Tata Steel Europe manufactures several types of packaging steel. One of the types is Electrolytic Chromium Coated Steel (ECCS). Until recently, a chemical containing chromium-6 was used to manufacture ECCS. Annex XIV of the REACH prohibits the use of chromium-6 with effect from 21 September 2017. It remains possible to apply for an exemption, but only a temporary one. Tata Steel looks to offer its employees the safest possible working environment, and that precludes the use of chromium-6.
Once it had become clear that the company was no longer willing to use chromium-6, Tata Steel Europe developed a process in which an equivalent product called Trivalent Chromium Coated Technology (TCCT) was made using the safe chromium-3. After tests at laboratory scale and then at pilot scale, this process is now being used in one of the production lines at the facility in Ijmuiden, Netherlands. The process uses chromium-3 combined with formic acid. These substances are also present in the wastewater released during the production process. Both chromium-3 and formic acid have to be removed from the wastewater before it is discharged to the surface water. Tata Steel Europe asked EnviroChemie to develop a process to remove the formic acid and chromium-3 in such a way that no chromium-6 formed in the wastewater process.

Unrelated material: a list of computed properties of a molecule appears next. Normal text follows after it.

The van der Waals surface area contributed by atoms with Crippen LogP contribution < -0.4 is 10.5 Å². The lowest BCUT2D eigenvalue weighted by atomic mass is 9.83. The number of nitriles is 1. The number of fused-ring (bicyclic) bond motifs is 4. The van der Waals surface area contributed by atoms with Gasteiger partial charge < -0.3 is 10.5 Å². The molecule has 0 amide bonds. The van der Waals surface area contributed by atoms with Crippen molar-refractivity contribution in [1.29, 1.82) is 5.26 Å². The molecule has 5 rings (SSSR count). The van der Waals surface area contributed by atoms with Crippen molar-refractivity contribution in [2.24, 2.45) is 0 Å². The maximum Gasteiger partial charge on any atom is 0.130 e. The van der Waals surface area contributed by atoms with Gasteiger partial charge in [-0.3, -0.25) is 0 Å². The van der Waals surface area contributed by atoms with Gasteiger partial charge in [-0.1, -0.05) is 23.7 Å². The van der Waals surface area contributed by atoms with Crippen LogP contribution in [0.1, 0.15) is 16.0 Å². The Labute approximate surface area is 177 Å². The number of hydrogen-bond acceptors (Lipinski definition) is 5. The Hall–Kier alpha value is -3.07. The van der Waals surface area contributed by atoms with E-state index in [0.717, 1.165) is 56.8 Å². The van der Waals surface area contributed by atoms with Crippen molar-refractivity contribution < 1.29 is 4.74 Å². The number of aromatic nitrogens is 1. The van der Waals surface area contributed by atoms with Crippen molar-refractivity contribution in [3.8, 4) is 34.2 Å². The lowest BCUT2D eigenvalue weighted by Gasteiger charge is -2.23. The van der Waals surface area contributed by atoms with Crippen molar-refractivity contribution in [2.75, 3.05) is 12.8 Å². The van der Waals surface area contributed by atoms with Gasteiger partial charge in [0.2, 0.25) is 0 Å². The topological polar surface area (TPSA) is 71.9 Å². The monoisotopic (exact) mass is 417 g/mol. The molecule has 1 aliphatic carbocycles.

EnviroChemie carried out various tests at its laboratory in Rossdorf, Germany, to find the best possible process. This resulted in a combination of techniques. 'The composition of the wastewater makes it very difficult to treat,' says Sales Manager Sicco Hilarius of EnviroChemie.
'It's not possible to oxidize formic acid with ozone or hydrogen peroxide, for example, because that could also convert chromium-3 into chromium-6. And that's precisely what we didn't want,' explains Mark Litz, Process Technology Manager at Tata Steel Packaging. 'The chromium-3 had to be removed first, after which it was possible to continue breaking down the formic acid in Tata Steel Europe's aerobic biological wastewater treatment plant. That made it a more attractive option to invest in the treatment plant,' says Mark Litz.
The treatment process ultimately turned out to be physical-chemical process of detoxification, neutralization, and dehydration. The formic acid could be neutralized with caustic soda and the rest of the contamination was flocculated by adding a polyelectrolyte. The biggest challenge was the long reaction time of the formic acid and caustic soda. The solution was found in leaving it to stand for longer.
The plant has been in operation since the end of March 2017 and both the client and the contractor are satisfied with the results. The chomium-3 concentration after physical-chemical treatment is around 0.1 milligrams a litre, which is under the discharge limit.